Gabber or Gabba (pronounced gahba or gahbuhr in Dutch) is a type of techno music also known as hardcore. The style was born in Rotterdam, distinguished by the loud and often aggressive sound. A weird, freaky sound can make a good gabber track, which usually has either a scary or a happy mood. The music style contrasts with happy hardcore. The essence of the gabber sound is, for example, a distorted Roland TR-909 bass drum, overdriven to the point where it becomes a square wave and makes a recognizably melodic tone. The typical gabber track is from 160 to 220 BPM. --http://en.wikipedia.org/wiki/Gabba [Nov 2005]


  1. The Rough Guide To Techno - Tim Barr, J. M. Kelly [1 book, Amazon US]
    Crank up the keyboards, Rough Guides brings you the beat of the new millennium with The Rough Guide to Techno. This pocket-size reference covers 200 crucial figures in the diverse world of techno, concentrating on album artists and the pioneers like Kraftwerk and Cybotron who paved the way for them. In this ephemeral world, The Rough Guide provides essential, hard-to-find details for any fan, including biographies and inclusive discographies. The guide is organized alphabetically, with more than 200 entries on artists, producers, sub-genres, and other essentials. Black-and-white photos.
  2. Techno Rebels: The Renegades of Electronic Funk (1999) - Dan Sicko [Amazon US]
    This book is very decent. It definitely tracks the growth of the techno scene and genre in America very well, especially for the techno enthusiast. This book is NOT, however necessarily appropriate for the person who thinks "techno" means everything electronic. Techno is a specific genre of electronic music that does NOT include trance, hardcore, jungle/d'n'b, or whichever other genres people have been complaining about the lack of in this book. If you note the author's review, he clearly states that the book is first and foremost a chronicle of American techno music. --joseph_ruszel for amazon.com


  1. Innovator - Derrick May [Amazon US]
    Thanks to legendary singles like "Strings of Life" and "Nude Photo," Derrick May is universally regarded as the definitive techno producer; by hijacking the rhythmic sensibilities of house and adding the intelligence of European electronica and the spirit of Motown, he single-handedly defined and articulated the sound of Detroit. But despite (or perhaps because of) his status as a "legend," nary a bleep had emerged from his studio since 1990 before the release of Innovator, a collection of his past work. This double CD contains the aforementioned "Strings" and "Nude Photo" singles as well as other classics like "It Is What It Is," "Salsa Life," and "The Beginning," all of which have been available only in vinyl form on May's own Transmat label. Until he reemerges from a self-imposed musical hiatus, your course in the spirit of Detroit begins and ends here. --Matthew Corwine [...].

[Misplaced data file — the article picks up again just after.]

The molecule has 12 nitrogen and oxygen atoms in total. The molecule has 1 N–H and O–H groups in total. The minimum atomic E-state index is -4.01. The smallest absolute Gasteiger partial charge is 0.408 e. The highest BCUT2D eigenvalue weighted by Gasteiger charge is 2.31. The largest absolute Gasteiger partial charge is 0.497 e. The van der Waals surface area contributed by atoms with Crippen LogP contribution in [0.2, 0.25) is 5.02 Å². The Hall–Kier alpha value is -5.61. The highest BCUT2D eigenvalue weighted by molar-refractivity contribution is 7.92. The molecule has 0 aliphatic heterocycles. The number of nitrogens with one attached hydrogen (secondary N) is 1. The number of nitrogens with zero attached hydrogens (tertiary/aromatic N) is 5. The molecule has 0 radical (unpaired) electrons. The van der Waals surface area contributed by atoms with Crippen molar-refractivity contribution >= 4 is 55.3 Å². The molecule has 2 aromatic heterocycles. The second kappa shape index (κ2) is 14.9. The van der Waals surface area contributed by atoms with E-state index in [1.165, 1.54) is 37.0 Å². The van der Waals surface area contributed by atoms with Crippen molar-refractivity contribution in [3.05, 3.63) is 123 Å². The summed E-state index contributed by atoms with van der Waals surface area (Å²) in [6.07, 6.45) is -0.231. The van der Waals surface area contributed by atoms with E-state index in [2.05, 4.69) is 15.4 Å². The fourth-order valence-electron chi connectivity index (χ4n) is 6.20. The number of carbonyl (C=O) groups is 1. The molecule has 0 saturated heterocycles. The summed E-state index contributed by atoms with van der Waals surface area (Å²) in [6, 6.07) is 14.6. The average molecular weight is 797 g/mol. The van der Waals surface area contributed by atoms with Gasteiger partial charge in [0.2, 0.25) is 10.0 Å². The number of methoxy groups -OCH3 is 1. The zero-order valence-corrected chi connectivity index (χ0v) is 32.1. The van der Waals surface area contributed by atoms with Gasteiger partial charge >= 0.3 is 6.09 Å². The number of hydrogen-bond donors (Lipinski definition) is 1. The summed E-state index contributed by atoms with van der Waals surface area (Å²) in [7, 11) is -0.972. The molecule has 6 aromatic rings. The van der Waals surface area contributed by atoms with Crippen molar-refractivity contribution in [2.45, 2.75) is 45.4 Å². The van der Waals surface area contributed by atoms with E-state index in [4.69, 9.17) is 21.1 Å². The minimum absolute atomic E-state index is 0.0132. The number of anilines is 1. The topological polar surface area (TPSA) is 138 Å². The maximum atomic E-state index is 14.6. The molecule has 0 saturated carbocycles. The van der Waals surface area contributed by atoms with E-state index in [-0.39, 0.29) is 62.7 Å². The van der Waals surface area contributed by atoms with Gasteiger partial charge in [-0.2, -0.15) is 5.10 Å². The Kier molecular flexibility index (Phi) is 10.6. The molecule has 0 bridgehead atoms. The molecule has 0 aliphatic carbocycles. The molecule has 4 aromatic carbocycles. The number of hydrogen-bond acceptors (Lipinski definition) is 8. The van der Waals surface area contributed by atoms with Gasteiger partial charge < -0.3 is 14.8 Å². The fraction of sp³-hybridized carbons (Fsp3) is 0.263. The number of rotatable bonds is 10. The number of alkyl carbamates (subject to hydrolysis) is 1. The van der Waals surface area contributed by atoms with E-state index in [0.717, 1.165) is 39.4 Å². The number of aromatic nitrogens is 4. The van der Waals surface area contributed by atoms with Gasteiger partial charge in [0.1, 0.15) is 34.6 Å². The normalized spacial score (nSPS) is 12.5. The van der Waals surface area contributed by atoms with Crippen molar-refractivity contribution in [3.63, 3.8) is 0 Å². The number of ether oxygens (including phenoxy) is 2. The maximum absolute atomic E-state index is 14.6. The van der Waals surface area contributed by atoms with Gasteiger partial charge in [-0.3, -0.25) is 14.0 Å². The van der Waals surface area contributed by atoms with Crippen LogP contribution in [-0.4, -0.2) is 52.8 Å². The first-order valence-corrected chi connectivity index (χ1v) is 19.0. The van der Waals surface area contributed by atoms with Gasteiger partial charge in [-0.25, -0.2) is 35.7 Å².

2. Programmed - Innerzone Orchestra [Amazon US] [with the Stylistics cover of People Make the World Go Round ]
    Future-jazz visionary Carl Craig's Innerzone collaboration project highlights his pedigree as a producer, arranger, and all-around genius, ranking him with the likes of Stepney and Jones. Craig has created an album that genuinely manages to break new ground, merging the musical past with the technological future, blurring the textures of the electronic and the organic. "Manufactured Memories" like "Blakula" sets the abstract pace, as breaksmith Fransico Mora executes immense live drum technique (as he does throughout) within an electronic framework. Like some lost studio session tapes of Herbie Hancock, Sun Ra, and Max Brennan, "Basic Math" and "Timing" are avant-fusion workouts. As some plunder and exploit, claiming originality, Craig makes no secret of the inspiration drawn from the others' works (including the superb reinterpretation of the Stylistics' "People Make the World Go Round"). By borrowing, reconstituting, and making his own, he has created something very unique and utterly sublime. --Amazon.co.uk [...].